Tuesday, October 2, 2012

Routines...Who Needs Them!


How important is repetition in an artist’s way of life? I mean, is the writer who sticks to the same routine every single day more successful in their writing?

Haruki Murakami states, “When I’m in writing mode for a novel, I get up at 4:00 am and work for five to six hours. In the afternoon, I run for 10km or swim for 1500m (or do both), then I read a bit and listen to some music. I go to bed at 9:00 pm. I keep to this routine every day without variation. The repetition itself becomes the important thing; it’s a form of mesmerism. I mesmerize myself to reach a deeper state of mind. But to hold to such repetition for so long — six months to a year — requires a good amount of mental and physical strength. In that sense, writing a long novel is like survival training. Physical strength is as necessary as artistic sensitivity. (The Paris Review, Summer 2004See also: "The Running Novelist," The New Yorker, June 9, 2008)

“My own schedule is pretty clear-cut,” writes Stephen King. “Mornings belong to whatever is new – the current composition. Afternoons are for naps and letters. Evenings are for reading, family, Red Sox games on TV, and any revisions that just cannot wait. Basically, mornings are my prime writing time.” (http://theadventurouswriter.com/blogwriting/stephen-kings-writing-tips-how-write-better-book/)

Danielle Steel states, “For those of you who also write, I always say that there is no one ‘right way’ to do it (or anything in life). Some people write half a page a day and agonize over each word and sentence. Others write pages and pages, and that’s fine too. Whatever works. Don’t compare yourself to anyone else’s writing style or habits. We each do whatever works best for us. (http://daniellesteel.net/blog/2009/02/writing/)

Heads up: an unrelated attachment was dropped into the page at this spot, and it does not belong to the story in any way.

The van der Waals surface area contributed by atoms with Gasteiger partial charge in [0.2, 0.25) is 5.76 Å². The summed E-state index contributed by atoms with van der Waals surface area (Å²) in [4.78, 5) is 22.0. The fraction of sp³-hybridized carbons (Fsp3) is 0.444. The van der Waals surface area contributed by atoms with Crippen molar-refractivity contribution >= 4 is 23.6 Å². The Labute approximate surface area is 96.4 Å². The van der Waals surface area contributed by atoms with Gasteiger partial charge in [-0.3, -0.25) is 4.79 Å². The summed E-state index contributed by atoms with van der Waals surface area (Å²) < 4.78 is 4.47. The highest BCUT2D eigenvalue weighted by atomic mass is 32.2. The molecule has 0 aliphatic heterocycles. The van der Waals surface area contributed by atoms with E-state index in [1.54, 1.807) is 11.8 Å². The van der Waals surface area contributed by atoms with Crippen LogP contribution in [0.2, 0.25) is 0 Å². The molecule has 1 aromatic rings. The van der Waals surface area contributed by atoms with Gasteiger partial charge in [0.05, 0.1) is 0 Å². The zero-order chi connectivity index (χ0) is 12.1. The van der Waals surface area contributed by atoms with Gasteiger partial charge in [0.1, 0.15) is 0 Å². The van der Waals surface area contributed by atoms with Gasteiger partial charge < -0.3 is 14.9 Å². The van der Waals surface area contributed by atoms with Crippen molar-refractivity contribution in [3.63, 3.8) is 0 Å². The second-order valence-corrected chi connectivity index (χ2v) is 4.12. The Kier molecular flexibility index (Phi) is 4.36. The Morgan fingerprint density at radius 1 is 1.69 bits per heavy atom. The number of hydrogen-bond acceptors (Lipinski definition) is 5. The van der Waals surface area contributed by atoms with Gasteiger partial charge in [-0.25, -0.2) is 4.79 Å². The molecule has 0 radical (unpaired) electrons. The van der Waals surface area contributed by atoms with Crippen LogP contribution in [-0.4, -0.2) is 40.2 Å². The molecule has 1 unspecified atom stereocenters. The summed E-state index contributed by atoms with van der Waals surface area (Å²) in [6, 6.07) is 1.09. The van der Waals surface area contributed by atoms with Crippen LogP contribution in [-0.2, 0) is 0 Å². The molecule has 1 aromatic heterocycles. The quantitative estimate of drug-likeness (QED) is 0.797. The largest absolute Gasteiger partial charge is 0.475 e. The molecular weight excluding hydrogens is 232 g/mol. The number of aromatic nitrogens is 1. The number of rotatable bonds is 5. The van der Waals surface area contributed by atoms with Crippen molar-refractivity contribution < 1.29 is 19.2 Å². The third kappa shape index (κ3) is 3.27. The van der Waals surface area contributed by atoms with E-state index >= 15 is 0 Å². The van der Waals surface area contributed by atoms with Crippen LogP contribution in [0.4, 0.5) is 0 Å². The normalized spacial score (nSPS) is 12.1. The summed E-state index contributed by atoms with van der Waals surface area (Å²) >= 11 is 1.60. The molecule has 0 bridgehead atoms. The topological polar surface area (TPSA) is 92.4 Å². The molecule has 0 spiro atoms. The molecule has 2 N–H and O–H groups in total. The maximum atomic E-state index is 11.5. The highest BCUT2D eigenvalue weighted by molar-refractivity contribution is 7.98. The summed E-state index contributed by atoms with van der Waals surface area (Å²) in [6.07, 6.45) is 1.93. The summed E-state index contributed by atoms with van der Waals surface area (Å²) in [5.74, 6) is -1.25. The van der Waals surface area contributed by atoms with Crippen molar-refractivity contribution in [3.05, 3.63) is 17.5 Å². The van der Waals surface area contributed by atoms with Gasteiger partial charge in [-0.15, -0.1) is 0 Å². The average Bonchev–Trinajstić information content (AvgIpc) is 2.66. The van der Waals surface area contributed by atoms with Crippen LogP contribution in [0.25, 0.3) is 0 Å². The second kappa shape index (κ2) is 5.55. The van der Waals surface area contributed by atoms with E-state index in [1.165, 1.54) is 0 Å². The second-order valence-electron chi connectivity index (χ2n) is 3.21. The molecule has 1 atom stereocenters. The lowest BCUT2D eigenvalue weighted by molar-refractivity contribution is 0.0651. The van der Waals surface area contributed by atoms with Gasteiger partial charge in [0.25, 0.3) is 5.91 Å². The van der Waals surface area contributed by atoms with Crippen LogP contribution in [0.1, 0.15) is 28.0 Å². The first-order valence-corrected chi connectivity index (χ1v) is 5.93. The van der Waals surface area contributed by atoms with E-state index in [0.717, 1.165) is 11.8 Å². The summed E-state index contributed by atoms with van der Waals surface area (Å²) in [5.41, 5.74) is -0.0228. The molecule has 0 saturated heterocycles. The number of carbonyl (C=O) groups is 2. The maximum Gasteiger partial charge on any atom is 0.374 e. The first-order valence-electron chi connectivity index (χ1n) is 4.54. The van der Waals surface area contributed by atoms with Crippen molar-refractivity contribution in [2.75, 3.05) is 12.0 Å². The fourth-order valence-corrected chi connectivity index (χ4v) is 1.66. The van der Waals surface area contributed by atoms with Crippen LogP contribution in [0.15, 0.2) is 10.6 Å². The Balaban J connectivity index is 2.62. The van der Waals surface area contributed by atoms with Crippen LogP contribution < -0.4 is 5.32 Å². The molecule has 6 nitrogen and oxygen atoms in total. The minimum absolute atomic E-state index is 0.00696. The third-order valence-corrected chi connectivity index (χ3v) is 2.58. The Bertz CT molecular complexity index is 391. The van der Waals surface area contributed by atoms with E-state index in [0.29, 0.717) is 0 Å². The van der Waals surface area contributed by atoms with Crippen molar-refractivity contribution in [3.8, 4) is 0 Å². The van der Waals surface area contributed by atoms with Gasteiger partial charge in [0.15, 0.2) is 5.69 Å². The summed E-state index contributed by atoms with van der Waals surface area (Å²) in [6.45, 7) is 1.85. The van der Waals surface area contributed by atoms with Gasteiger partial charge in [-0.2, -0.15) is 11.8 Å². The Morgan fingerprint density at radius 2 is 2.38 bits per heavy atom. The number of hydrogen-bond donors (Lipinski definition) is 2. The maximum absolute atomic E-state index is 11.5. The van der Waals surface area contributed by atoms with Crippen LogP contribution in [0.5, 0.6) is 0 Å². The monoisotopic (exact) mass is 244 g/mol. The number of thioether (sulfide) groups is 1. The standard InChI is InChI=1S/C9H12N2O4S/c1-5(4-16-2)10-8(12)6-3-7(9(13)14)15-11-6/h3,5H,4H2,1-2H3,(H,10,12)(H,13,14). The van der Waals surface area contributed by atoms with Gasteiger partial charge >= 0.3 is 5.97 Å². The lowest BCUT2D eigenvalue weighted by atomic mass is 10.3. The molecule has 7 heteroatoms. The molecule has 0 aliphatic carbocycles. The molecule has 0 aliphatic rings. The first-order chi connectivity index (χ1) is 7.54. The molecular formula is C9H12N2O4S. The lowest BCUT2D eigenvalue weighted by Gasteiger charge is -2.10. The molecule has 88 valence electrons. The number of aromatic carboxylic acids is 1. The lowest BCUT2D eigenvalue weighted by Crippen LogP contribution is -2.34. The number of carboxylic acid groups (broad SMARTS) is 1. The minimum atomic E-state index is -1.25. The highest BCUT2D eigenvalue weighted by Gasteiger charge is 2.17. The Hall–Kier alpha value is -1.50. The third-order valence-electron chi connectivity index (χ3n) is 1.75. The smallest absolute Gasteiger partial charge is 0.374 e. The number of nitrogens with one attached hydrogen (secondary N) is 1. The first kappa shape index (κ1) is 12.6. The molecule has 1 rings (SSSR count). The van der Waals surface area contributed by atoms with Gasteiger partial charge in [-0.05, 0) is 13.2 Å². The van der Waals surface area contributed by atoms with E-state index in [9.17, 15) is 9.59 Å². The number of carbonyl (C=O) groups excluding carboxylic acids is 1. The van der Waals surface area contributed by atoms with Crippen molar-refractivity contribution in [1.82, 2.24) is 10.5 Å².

Personally I have never held to a writing routine…but then again I have yet to finish my novel and get it published. So that makes me wonder just how effective it is to set a writing schedule.

My first thought is do I even have the ability to set a scheduled writing routine that I could honestly stick to? Does life even allow for such a thing? If you are NOT a published writer who is gaining financial funding from previously published books, are you able to do that?

As for myself, I work 4 nights one week and then 3 nights the next. I have three children (four if you count the husband…which I totally do!) and I go to school. So when ever can I say in all honestly…I’m going to sit down and write for three hours every day at 7am? (Or something like that?) I totally could never do that.

But I do believe there is still an opportunity to find a steady writing routine. One can say I will write 1000 words every day. If you do that then at least you will be working towards something. I don’t believe you write a full blown perfectly written novel in 90 days but at least you will have a great first draft to sift through and pretty up.

So to chew on my own words I am going to set my own writing routine ‘promise’ to engage in at least 1000 words every day. That is a minimum quota and I fully expect to write more on some days. But I won’t beat myself up if I don’t write anything of excellent quality and if I end up using it as a lighter to light my candle or if I want to let my imaginary dog eat it so what? At least I wrote something. That’s more than you can say…
I've enjoyed browsing through some of the sites available that encourage both writing spontaneity as well as routines that writers must hold to. I think that the best advice is my own advice....
If your way is producing effective writing pieces...you are doing something right. If your method is not producing anything....go try something new IMMEDIATELY!

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